Just a few months after announcing that his country was ending the Visiting Forces Agreement (VFA) with the United States, Philippines’ President Rodrigo Duterte has reversed that decision, as territorial disputes with China pressured him to act.

As Philippine Foreign Affairs Secretary Teodoro Locsin Jr. posted on social media, the decision’s reversal came “in light of the political and other developments in the region.”

“We look forward [sic] continuing our strong military partnership with the United States, even as we continue to reach out to our regional allies in building a common defense towards enduring stability, peace, and continuing economic progress and prosperity in our part of the world,” Locsin said.

Duterte had announced in February that he was giving the United States 180 days notice, after which period he would end the VFA. He had stated that the Philippines needed to rely more on its own resources to defend itself. The VFA, which allowed American military aircraft and vessels free entry into the Philippines and relaxes visa restrictions for U.S. military personnel, has been in effect since 1988. 

Duterte had been currying favor from the Chinese for several years, despite the fact that the two sides have increasingly been at odds with each other over territorial disputes.

In his public comments, Duterte had insisted on singing the praises of Beijing, often at the expense of the United States. Back in 2018, he welcomed the economic development offered by the Chinese government, stating that, “I need China. More than anybody else at this point, I need China.”

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However, his announcement to end the VFA did not make his territorial disputes with China easier to negotiate. The Chinese saw an opportunity and exploited it, showing their increasing belligerence in the region.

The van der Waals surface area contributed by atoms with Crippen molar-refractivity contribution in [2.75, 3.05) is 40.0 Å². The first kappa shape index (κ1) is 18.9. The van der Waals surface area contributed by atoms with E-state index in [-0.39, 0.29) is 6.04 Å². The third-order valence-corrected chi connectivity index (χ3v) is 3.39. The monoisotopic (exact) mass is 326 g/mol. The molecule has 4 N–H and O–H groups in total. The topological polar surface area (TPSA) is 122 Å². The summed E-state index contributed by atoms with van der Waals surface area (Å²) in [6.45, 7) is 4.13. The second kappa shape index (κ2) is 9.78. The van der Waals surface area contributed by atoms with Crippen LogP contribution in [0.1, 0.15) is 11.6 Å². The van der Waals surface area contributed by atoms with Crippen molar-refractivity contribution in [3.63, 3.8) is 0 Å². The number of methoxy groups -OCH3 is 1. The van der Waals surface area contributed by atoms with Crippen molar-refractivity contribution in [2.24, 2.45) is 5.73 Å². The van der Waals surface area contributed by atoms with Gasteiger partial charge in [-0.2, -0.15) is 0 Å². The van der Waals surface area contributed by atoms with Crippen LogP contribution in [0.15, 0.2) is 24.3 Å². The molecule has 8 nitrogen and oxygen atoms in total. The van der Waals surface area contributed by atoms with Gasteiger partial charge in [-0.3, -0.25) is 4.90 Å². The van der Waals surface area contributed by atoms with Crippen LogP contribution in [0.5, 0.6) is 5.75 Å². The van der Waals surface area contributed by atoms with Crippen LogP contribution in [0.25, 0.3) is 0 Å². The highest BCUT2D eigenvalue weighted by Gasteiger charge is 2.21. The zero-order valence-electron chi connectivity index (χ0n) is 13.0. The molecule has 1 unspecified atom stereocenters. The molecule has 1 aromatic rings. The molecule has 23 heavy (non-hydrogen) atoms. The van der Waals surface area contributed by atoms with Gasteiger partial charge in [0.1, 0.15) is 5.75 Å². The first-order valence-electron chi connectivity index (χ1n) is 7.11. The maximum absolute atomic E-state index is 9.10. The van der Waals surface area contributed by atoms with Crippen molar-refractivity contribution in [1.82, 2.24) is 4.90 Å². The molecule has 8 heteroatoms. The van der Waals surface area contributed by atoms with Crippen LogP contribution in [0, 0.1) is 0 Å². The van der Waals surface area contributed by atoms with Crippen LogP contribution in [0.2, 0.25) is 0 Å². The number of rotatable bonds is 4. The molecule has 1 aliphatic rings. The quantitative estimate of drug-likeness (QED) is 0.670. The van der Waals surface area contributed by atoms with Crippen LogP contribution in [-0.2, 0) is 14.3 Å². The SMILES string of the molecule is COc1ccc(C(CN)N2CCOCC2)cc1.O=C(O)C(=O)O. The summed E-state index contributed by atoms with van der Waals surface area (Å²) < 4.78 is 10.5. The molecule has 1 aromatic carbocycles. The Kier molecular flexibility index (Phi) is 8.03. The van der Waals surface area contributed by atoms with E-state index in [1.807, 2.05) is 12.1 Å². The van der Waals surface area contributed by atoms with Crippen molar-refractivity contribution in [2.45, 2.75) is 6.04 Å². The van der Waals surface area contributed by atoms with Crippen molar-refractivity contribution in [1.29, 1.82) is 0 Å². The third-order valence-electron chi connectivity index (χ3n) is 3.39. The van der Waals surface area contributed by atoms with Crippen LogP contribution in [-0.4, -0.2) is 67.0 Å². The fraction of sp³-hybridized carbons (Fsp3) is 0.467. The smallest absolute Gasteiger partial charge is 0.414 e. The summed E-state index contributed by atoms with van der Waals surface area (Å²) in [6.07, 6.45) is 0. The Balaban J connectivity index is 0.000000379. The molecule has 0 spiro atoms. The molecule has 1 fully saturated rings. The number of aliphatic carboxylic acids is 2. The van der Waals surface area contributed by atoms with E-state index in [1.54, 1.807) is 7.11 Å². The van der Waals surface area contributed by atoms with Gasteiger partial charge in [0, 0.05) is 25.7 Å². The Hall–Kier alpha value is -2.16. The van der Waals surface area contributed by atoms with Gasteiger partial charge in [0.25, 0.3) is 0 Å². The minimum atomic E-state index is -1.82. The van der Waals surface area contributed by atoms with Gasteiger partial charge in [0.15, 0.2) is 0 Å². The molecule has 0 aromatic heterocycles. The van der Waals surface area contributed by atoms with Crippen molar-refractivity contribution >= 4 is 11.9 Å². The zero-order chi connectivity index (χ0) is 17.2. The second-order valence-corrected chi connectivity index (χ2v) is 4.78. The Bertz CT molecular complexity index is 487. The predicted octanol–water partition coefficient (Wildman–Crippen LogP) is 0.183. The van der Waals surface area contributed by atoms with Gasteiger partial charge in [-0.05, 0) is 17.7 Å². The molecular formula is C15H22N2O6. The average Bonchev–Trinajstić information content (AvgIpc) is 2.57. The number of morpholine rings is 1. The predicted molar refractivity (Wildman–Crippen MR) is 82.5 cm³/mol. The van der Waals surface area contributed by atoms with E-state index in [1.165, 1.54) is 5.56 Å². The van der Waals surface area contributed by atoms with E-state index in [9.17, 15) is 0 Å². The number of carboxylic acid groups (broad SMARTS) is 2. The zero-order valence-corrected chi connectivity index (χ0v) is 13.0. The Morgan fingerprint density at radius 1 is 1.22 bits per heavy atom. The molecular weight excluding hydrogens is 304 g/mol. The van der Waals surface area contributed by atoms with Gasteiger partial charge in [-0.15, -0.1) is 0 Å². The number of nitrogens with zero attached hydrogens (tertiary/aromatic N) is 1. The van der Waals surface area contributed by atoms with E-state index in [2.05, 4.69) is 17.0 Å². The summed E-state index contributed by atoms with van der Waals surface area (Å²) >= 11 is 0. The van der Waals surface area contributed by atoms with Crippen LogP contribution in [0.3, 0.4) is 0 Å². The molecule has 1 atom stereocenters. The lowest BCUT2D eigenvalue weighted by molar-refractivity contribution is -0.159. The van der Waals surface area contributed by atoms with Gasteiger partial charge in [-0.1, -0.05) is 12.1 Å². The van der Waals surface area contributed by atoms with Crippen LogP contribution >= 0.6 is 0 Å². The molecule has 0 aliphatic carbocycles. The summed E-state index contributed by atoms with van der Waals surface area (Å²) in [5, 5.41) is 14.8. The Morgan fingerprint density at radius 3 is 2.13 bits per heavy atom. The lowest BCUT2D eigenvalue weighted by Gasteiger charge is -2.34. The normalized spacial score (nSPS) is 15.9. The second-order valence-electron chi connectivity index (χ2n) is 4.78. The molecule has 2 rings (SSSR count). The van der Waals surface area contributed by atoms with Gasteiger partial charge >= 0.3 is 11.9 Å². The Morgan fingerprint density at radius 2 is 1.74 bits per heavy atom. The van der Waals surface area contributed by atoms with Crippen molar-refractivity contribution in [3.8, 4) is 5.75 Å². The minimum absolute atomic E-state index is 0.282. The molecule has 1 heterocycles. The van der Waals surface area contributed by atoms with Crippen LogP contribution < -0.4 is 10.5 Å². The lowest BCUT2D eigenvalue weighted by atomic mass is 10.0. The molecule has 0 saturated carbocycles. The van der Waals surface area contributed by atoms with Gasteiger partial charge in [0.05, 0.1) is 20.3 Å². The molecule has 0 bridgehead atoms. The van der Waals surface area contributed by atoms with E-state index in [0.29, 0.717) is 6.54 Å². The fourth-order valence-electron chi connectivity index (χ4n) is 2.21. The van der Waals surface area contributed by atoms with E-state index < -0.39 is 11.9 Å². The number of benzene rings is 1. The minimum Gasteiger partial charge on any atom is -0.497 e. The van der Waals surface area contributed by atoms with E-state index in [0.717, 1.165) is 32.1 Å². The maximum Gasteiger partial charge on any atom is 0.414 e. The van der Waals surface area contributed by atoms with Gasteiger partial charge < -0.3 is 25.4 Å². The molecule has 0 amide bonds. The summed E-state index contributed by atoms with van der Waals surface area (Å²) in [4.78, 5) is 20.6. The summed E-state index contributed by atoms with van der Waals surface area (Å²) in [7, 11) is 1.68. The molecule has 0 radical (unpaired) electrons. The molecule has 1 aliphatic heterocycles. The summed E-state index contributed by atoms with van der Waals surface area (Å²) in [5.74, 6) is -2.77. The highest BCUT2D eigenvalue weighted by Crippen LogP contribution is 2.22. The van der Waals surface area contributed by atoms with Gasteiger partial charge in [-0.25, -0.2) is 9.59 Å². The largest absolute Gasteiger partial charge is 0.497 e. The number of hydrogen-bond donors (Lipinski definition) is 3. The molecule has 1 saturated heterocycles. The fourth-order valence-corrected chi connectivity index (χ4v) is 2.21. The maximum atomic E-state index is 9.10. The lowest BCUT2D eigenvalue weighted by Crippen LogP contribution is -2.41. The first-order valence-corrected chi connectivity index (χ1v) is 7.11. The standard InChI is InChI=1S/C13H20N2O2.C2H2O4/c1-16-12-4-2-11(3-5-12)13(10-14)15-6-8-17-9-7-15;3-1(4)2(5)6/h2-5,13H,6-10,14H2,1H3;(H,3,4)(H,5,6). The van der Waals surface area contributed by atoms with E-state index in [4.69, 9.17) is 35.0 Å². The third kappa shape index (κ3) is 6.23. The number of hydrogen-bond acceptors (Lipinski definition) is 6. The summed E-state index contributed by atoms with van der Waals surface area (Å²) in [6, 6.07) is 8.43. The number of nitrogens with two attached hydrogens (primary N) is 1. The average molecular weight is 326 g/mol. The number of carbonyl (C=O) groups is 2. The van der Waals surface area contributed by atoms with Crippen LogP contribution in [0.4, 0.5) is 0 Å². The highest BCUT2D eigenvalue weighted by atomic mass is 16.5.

The Chinese claim nearly all of the South China Sea as their own on historical grounds. In 2016, a tribunal in the Hague ruled that China has no legal basis to claim historic rights to the bulk of the South China Sea and that the Philippines were the rightful owners of that part of the sea. Nonplussed, the government of President Xi Jinping offered Duterte an olive branch. China offered the Filipinos a controlling interest in a joint energy deal in return for ignoring the Hague’s ruling. 

But Duterte’s actions with the U.S. only increased the Chinese intentions to occupy the disputed territory and when Filipino vessels ventured close offshore, they targeted them with missile radar tracking. 

China, the Philippines, Vietnam, Malaysia, Brunei, and Taiwan, have been at odds for decades in a conflict over mostly barren islands, reefs, atolls and rich fishing waters in the South China Sea.

The chief of the disputed reefs is called the “Fiery Cross Reef” or Kagitingan in Filipino. It is located in the Spratly Islands. The Chinese have turned Fiery Cross into one of their most advanced island bases in the disputed sea. They have equipped it with missile shelters, structures with retractable roofs, radars, and a runway. Since early April, the Chinese have moved advanced anti-submarine warfare and reconnaissance aircraft to Fiery Cross Reef.

Not so coincidentally, shortly after Duterte’s February announcement canceling the VFA with the U.S., a Filipino navy ship sailed by the disputed area. Chinese radar operators targeted the ship with one of their own ships’ missile radar controls.  

Duterte has been forced to reevaluate his relationship with both China and the U.S. and at least for now… welcomes the help of the American military. The U.S. Embassy in Manila welcomed the change of heart. “Our long-standing alliance has benefited both countries, and we look forward to continued close security and defense cooperation with the Philippines,” the U.S. Embassy released in a statement. 

Ironically, just a month ago, Locsin had insisted that there was no way that the Philippines would restart the VFA with the U.S., “We are never going back to the Visiting Forces Agreement but there are other enduring-predictable, not just ad hoc- ways of cooperation to give muscle memory to the Mutual Defense Treaty without which we would be an Oriental slave state,” Locsin had said on Twitter.

Yet, it turned out that the Chinese belligerent actions have changed things for the time being.